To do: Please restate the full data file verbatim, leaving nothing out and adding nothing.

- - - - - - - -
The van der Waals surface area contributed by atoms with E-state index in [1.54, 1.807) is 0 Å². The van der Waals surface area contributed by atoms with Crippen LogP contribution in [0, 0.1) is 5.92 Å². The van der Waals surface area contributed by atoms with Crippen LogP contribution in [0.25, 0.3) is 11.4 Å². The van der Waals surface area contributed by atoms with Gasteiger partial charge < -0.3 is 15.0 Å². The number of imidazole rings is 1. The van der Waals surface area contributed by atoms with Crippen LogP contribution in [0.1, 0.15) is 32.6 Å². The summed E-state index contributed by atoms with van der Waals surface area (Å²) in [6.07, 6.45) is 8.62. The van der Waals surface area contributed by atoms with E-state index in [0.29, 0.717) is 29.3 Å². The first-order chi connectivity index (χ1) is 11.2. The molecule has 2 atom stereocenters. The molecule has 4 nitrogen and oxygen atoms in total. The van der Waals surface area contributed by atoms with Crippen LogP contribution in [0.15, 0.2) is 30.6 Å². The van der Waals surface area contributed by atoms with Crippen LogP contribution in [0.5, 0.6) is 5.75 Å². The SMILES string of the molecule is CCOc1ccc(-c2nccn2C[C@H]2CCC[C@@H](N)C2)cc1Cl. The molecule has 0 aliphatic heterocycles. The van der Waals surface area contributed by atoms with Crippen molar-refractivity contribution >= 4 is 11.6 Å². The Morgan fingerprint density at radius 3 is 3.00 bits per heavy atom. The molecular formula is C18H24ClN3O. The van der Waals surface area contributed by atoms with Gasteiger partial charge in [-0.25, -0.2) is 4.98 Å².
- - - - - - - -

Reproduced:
The van der Waals surface area contributed by atoms with E-state index in [1.54, 1.807) is 0 Å². The van der Waals surface area contributed by atoms with Crippen LogP contribution in [0, 0.1) is 5.92 Å². The van der Waals surface area contributed by atoms with Crippen LogP contribution in [0.25, 0.3) is 11.4 Å². The van der Waals surface area contributed by atoms with Gasteiger partial charge < -0.3 is 15.0 Å². The number of imidazole rings is 1. The van der Waals surface area contributed by atoms with Crippen LogP contribution in [0.1, 0.15) is 32.6 Å². The summed E-state index contributed by atoms with van der Waals surface area (Å²) in [6.07, 6.45) is 8.62. The van der Waals surface area contributed by atoms with E-state index in [0.29, 0.717) is 29.3 Å². The first-order chi connectivity index (χ1) is 11.2. The molecule has 2 atom stereocenters. The molecule has 4 nitrogen and oxygen atoms in total. The van der Waals surface area contributed by atoms with Crippen LogP contribution in [0.15, 0.2) is 30.6 Å². The van der Waals surface area contributed by atoms with Crippen LogP contribution in [0.5, 0.6) is 5.75 Å². The SMILES string of the molecule is CCOc1ccc(-c2nccn2C[C@H]2CCC[C@@H](N)C2)cc1Cl. The molecule has 0 aliphatic heterocycles. The van der Waals surface area contributed by atoms with Crippen molar-refractivity contribution >= 4 is 11.6 Å². The Morgan fingerprint density at radius 3 is 3.00 bits per heavy atom. The molecular formula is C18H24ClN3O. The van der Waals surface area contributed by atoms with Gasteiger partial charge in [-0.25, -0.2) is 4.98 Å².